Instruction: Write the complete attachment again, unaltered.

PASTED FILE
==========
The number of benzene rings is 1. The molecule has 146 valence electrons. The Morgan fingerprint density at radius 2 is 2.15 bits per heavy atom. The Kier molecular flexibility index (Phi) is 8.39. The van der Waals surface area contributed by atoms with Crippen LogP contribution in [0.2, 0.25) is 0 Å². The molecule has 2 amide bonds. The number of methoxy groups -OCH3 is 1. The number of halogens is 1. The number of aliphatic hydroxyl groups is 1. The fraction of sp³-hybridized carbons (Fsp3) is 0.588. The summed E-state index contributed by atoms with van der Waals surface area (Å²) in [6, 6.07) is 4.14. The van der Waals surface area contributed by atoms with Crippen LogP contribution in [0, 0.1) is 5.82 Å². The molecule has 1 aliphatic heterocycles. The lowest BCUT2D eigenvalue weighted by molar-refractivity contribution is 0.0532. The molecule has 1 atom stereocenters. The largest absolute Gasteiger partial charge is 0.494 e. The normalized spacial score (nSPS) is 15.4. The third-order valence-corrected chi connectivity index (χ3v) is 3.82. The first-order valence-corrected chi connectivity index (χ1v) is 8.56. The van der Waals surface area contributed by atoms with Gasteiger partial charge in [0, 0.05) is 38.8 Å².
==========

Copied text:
The number of benzene rings is 1. The molecule has 146 valence electrons. The Morgan fingerprint density at radius 2 is 2.15 bits per heavy atom. The Kier molecular flexibility index (Phi) is 8.39. The van der Waals surface area contributed by atoms with Crippen LogP contribution in [0.2, 0.25) is 0 Å². The molecule has 2 amide bonds. The number of methoxy groups -OCH3 is 1. The number of halogens is 1. The number of aliphatic hydroxyl groups is 1. The fraction of sp³-hybridized carbons (Fsp3) is 0.588. The summed E-state index contributed by atoms with van der Waals surface area (Å²) in [6, 6.07) is 4.14. The van der Waals surface area contributed by atoms with Crippen LogP contribution in [0, 0.1) is 5.82 Å². The molecule has 1 aliphatic heterocycles. The lowest BCUT2D eigenvalue weighted by molar-refractivity contribution is 0.0532. The molecule has 1 atom stereocenters. The largest absolute Gasteiger partial charge is 0.494 e. The normalized spacial score (nSPS) is 15.4. The third-order valence-corrected chi connectivity index (χ3v) is 3.82. The first-order valence-corrected chi connectivity index (χ1v) is 8.56. The van der Waals surface area contributed by atoms with Gasteiger partial charge in [0, 0.05) is 38.8 Å².